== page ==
The global transactions landscape has come to an abrupt standstill due to the COVID-19 pandemic, as companies preserve cash and grapple with the immediate impact of the crisis.
EY research, however, reveals that companies that make bold decisions on their transaction and strategic investment plans early on after a crisis are the ones that benefit the most in the long-term.
Reviewing transactions in the immediate period (2008-2010) after the Global Financial Crisis (GFC), EY research found that companies that were early movers and made bold choices on portfolio-transforming transactions saw a 25% increase in total shareholder return (TSR) over the following decade, compared to those that didn’t.
Businesses that made acquisitions saw 26% higher returns for shareholders. Those companies that proactively reshaped their portfolios by taking the harder, but more decisive, step to divest assets also reaped rewards achieving 24% higher returns over the same period.
In further evidence that companies that invested their capital following the GFC gained in competitive advantage, the research found that they saw two- or three-times higher returns over those that took a cautious approach.
Industry drivers behind pick up in M&A
With M&A activity across all sectors affected by the COVID-19 pandemic, the drivers that are likely to lead to a shift up in gear for deals vary considerably by industry, according to EY analysis.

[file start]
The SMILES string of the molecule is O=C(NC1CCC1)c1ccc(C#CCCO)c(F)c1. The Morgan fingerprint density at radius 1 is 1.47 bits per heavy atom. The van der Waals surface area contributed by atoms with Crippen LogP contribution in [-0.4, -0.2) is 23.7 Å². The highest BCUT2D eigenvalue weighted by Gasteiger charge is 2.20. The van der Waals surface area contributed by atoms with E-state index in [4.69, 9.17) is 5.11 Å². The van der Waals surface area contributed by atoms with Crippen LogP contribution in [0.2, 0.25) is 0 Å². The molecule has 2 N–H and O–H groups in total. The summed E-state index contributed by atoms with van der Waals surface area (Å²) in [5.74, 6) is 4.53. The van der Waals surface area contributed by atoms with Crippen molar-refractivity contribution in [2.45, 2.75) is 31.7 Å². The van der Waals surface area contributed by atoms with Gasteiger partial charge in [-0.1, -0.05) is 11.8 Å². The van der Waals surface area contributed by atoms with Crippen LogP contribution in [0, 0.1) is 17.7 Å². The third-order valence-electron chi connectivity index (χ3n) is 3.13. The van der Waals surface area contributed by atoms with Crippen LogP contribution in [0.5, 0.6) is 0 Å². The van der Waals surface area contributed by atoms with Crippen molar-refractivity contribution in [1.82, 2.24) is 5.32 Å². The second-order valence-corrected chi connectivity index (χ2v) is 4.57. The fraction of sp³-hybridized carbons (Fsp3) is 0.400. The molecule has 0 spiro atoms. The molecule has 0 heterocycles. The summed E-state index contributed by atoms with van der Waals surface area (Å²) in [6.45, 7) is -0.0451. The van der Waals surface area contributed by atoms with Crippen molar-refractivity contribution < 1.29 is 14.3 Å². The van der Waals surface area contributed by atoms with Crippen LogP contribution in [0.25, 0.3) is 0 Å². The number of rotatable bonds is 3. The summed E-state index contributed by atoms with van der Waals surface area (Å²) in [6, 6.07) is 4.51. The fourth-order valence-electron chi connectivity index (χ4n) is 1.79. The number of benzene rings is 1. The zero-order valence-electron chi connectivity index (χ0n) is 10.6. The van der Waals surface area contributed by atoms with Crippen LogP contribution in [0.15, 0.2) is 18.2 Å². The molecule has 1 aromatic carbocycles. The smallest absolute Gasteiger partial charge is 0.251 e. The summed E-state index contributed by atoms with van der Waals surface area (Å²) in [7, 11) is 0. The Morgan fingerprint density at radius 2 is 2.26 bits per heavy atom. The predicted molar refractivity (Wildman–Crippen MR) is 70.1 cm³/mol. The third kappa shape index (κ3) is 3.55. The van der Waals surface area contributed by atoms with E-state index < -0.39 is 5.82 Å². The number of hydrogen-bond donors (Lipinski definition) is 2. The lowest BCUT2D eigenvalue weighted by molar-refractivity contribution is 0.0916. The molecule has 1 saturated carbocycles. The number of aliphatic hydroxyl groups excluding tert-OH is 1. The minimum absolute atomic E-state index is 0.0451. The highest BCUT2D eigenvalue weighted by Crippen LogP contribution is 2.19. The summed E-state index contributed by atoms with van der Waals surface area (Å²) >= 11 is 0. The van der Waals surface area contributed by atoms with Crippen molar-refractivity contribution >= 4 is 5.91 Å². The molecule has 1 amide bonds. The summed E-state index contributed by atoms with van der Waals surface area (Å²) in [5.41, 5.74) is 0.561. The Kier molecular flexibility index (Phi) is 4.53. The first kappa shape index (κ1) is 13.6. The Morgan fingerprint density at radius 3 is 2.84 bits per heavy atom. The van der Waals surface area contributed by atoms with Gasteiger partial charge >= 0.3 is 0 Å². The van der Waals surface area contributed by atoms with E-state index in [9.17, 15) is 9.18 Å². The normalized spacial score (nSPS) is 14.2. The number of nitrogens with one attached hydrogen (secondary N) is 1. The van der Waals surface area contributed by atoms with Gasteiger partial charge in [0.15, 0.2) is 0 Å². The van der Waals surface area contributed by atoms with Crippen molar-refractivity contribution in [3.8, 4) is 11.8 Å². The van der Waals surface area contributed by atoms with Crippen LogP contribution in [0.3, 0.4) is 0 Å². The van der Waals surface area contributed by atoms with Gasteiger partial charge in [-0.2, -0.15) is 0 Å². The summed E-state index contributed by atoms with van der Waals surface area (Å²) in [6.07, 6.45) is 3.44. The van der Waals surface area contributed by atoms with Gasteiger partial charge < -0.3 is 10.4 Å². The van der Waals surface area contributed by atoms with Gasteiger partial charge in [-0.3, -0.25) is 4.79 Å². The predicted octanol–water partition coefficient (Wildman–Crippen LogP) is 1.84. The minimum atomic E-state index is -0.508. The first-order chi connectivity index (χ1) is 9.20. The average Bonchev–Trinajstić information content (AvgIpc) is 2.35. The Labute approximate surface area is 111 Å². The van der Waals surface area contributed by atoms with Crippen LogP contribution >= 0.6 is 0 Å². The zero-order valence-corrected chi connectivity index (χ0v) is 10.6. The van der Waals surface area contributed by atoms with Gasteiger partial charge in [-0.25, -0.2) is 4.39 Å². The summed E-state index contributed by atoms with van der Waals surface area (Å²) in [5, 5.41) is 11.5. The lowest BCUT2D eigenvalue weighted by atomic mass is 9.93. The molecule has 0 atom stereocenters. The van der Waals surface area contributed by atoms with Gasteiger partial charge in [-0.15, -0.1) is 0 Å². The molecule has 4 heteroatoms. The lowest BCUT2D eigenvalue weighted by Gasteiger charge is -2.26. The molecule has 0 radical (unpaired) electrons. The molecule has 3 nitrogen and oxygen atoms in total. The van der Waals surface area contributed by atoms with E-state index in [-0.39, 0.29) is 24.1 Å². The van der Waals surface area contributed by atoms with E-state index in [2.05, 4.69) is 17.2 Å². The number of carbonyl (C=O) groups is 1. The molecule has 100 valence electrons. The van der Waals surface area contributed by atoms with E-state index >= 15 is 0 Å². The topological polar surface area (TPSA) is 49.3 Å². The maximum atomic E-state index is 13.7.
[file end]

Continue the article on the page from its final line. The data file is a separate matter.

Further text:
In the healthcare sector, M&A activity is likely to be boosted by large companies buying innovative players in the cell and gene therapy space, as scientific advances continue to showcase the promise of these personalized therapies. A surge in joint ventures and alliances is also on the cards for the sector, as companies look to build the large-scale manufacturing and supply chain expertise required to scale-up delivery.
The media and telecoms sectors look set to overcome challenges caused by the shutdown and capitalize on the continued shift in consumer preferences for digital entertainment media.
Whereas, in the technology sector, established players who are looking to augment their capabilities, especially in cloud and customer engagement, will expand their market share and increase their top line by capitalizing on the attractive pricing of innovative start-ups.
In retail and industrials, combinations aimed at shoring up balance sheets and companies’ ability to generate higher levels of cash flow and boost cash reserves will help spur up activity. At the same time, transactions in the automotive sector will be driven by existing market trends, such as the shift to fully electric vehicles.